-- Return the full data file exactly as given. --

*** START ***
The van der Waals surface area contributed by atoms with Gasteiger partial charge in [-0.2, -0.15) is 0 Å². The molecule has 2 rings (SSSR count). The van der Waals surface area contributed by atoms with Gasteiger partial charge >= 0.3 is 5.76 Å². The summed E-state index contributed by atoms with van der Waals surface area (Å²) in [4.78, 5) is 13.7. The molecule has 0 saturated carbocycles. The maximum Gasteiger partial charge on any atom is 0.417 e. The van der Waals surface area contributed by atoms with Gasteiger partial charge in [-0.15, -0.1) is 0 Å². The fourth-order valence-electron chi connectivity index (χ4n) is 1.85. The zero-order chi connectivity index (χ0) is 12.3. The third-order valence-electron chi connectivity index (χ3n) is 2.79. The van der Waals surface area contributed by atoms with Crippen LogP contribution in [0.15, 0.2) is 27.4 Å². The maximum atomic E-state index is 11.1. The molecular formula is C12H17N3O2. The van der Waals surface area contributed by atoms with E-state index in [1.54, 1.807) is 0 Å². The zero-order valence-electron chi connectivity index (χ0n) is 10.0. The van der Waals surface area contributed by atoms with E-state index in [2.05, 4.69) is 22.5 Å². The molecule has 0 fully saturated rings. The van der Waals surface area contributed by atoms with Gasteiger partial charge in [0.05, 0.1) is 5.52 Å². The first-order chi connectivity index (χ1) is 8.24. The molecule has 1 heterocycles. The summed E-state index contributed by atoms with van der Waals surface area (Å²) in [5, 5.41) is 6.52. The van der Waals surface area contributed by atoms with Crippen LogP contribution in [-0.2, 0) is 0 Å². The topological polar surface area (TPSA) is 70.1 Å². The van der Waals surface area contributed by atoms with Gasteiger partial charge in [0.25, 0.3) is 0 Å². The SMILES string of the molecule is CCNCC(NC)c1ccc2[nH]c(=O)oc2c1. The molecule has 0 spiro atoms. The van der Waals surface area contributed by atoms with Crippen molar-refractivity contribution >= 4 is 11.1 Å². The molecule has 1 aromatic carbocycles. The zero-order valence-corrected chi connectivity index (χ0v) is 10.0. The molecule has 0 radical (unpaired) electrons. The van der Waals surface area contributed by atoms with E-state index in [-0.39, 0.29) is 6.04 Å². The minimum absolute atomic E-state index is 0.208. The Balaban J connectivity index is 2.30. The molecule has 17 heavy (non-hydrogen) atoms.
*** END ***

The van der Waals surface area contributed by atoms with Gasteiger partial charge in [-0.2, -0.15) is 0 Å². The molecule has 2 rings (SSSR count). The van der Waals surface area contributed by atoms with Gasteiger partial charge >= 0.3 is 5.76 Å². The summed E-state index contributed by atoms with van der Waals surface area (Å²) in [4.78, 5) is 13.7. The molecule has 0 saturated carbocycles. The maximum Gasteiger partial charge on any atom is 0.417 e. The van der Waals surface area contributed by atoms with Gasteiger partial charge in [-0.15, -0.1) is 0 Å². The fourth-order valence-electron chi connectivity index (χ4n) is 1.85. The zero-order chi connectivity index (χ0) is 12.3. The third-order valence-electron chi connectivity index (χ3n) is 2.79. The van der Waals surface area contributed by atoms with Crippen LogP contribution in [0.15, 0.2) is 27.4 Å². The maximum atomic E-state index is 11.1. The molecular formula is C12H17N3O2. The van der Waals surface area contributed by atoms with E-state index in [1.54, 1.807) is 0 Å². The zero-order valence-electron chi connectivity index (χ0n) is 10.0. The van der Waals surface area contributed by atoms with E-state index in [2.05, 4.69) is 22.5 Å². The molecule has 0 fully saturated rings. The van der Waals surface area contributed by atoms with Gasteiger partial charge in [0.05, 0.1) is 5.52 Å². The first-order chi connectivity index (χ1) is 8.24. The molecule has 1 heterocycles. The summed E-state index contributed by atoms with van der Waals surface area (Å²) in [5, 5.41) is 6.52. The van der Waals surface area contributed by atoms with Crippen LogP contribution in [-0.2, 0) is 0 Å². The topological polar surface area (TPSA) is 70.1 Å². The van der Waals surface area contributed by atoms with Gasteiger partial charge in [0.25, 0.3) is 0 Å². The SMILES string of the molecule is CCNCC(NC)c1ccc2[nH]c(=O)oc2c1. The molecule has 0 spiro atoms. The van der Waals surface area contributed by atoms with Crippen molar-refractivity contribution >= 4 is 11.1 Å². The molecule has 1 aromatic carbocycles. The zero-order valence-corrected chi connectivity index (χ0v) is 10.0. The molecule has 0 radical (unpaired) electrons. The van der Waals surface area contributed by atoms with E-state index in [-0.39, 0.29) is 6.04 Å². The minimum absolute atomic E-state index is 0.208. The Balaban J connectivity index is 2.30. The molecule has 17 heavy (non-hydrogen) atoms.